CAIRO (Reuters) - A senior Egyptian police officer investigating the death of Italian student Giulio Regeni has a prior conviction in connection with the torture and death of a detainee, according to security and judicial sources and court documents seen by Reuters.
Regeni, 28, disappeared on Jan. 25, the fifth anniversary of the 2011 uprising that ended President Hosni Mubarak’s 30-year rule.
His body was found on the side of the main Cairo-Alexandria highway on Feb. 3. Egyptian forensics and prosecution officials have said he was tortured and killed by a blow with a sharp object to the back of the head.
Khaled Shalaby, now head of Criminal Investigations in Giza and one of the investigators in the Regeni case, and three others were charged in 2000 with torturing and killing a detainee inside a police station in Alexandria, according to the security and judicial sources and documents.
One document from the Alexandria Criminal Court shows that Shalaby and three other policemen were initially cleared of the charges related to the killing of Farid Shawqi Ahmed Abdel Aal.
A retrial led to the conviction of Shalaby and the three others in 2003 on reduced charges of failing to protect the detainee and not transferring him to hospital, according to a ruling from the Alexandria Criminal Court seen by Reuters.
The court handed Shalaby a one-year jail sentence with labour that was suspended.
The court documents show that the accused officers claimed that during his arrest, Abdel Aal hit his own head against a pole and later died of wounds.
Contacted by telephone, Shalaby denied any wrongdoing: “There are no cases against me and I don’t understand what does this have to do with the Italians case?,” he said.
Shalaby became head of Criminal Investigations in Alexandria in 2009 and was transferred in 2013 to Giza where he was promoted to head the Criminal Investigations unit, according to a security source.
The Criminal Investigation unit Shalaby heads is one of several involved in the investigation, which is led by Homeland Security and also includes Italian security officers.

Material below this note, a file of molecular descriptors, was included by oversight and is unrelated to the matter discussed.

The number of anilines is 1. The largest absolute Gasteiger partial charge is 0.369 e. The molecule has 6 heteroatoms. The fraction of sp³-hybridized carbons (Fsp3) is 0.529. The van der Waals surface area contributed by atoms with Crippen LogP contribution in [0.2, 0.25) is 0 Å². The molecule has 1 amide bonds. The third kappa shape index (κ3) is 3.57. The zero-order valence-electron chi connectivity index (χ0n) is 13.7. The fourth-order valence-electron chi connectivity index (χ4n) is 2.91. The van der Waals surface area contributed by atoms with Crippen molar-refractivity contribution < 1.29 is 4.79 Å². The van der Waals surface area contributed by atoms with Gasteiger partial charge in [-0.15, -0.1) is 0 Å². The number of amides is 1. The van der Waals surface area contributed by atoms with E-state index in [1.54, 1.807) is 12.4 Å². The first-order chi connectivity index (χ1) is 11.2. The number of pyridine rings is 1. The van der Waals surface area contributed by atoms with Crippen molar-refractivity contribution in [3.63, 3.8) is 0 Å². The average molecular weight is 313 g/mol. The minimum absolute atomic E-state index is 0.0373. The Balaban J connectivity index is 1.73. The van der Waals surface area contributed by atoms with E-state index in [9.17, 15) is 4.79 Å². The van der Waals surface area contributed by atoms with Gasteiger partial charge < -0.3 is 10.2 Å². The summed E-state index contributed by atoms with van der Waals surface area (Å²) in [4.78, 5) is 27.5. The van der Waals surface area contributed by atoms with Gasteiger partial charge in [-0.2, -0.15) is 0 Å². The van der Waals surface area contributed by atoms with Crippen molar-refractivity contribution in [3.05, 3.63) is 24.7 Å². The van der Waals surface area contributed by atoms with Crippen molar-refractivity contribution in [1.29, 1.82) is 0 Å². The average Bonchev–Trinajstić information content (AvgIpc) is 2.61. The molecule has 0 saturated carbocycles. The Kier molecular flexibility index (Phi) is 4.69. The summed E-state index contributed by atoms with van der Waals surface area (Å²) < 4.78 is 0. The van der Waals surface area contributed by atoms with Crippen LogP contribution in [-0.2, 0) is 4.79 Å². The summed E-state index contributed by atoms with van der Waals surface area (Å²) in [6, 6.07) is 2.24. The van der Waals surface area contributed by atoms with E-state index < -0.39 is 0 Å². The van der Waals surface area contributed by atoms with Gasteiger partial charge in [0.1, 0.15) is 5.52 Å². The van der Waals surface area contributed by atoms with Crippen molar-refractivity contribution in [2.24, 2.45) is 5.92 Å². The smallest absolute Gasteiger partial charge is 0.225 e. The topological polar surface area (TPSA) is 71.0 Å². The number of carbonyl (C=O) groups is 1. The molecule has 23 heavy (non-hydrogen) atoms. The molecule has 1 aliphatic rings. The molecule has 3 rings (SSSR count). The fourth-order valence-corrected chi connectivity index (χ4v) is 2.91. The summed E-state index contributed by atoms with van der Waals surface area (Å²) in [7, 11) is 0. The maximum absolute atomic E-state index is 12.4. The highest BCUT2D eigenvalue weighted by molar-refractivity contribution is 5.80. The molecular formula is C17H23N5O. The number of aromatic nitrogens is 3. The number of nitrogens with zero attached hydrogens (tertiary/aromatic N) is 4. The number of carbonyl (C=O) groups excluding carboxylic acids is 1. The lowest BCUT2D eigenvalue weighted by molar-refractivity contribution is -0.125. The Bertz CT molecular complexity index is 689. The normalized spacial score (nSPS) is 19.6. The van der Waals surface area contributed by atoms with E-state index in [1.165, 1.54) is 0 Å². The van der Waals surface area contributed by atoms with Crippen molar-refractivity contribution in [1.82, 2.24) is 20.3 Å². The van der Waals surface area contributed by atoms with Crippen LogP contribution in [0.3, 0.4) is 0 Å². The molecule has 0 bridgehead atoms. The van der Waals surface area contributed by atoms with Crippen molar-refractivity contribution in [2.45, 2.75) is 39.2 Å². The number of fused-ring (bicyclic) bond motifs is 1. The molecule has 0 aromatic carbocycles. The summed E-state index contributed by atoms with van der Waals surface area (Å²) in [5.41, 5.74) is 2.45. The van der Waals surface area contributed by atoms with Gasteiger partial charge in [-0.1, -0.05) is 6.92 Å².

On Feb. 4 the website of the pro-government newspaper Youm7 quoted him as saying Regeni’s body bore no signs of a criminal act. “Preliminary investigations show he was the victim of a car accident,” he was quoted as saying.
Egyptian Interior Ministry spokesman Abu Baker Abdel Karim did not respond to calls by Reuters but a ministry statement issued on Monday denied media reports that Regeni had been arrested by security forces.
But Ahmed Nagy, a senior prosecutor in Giza, said Regeni’s body bore cigarette burns and slits to the ears. The Egyptian coroner’s report has not been made public but other forensic and prosecution sources have said it found signs of torture including broken ribs and electrocution.
A copy of Regeni’s professional biography provided by a friend showed he spoke Arabic and that his doctoral research at Britain’s Cambridge University focussed on trade union activity in Egypt after Mubarak’s overthrow.
Friends of Regeni said his research may have led him to meet labour activists and critics of the current government of President Abdel Fattah al-Sisi, who is waging the fiercest crackdown on dissent in Egypt’s modern history.
Rights groups allege that Egyptians are often detained by police on scant evidence and beaten, sometimes to death.
The Interior Ministry and other Egyptian authorities denies police brutality is endemic and say any allegations of abuses are investigated.
Critics say investigations are not always thorough.
Regeni’s death could complicate efforts by Sisi’s government to project an image of stability to win back tourists and foreign investors scared off by years of post-uprising turmoil.
Regeni’s body was returned to Rome on Feb. 6, where the Italian authorities conducted a second autopsy. Italian Interior Minister Angelina Alfano told Sky News 24 television station that autopsy had revealed “something inhuman, something animal”.
Additional reporting by Lin Noueihed, Amina Ismail and Haithem Ahmed in Cairo and Steve Scherer in Rome, Writing by Lin Noueihed; Editing by Michael Georgy
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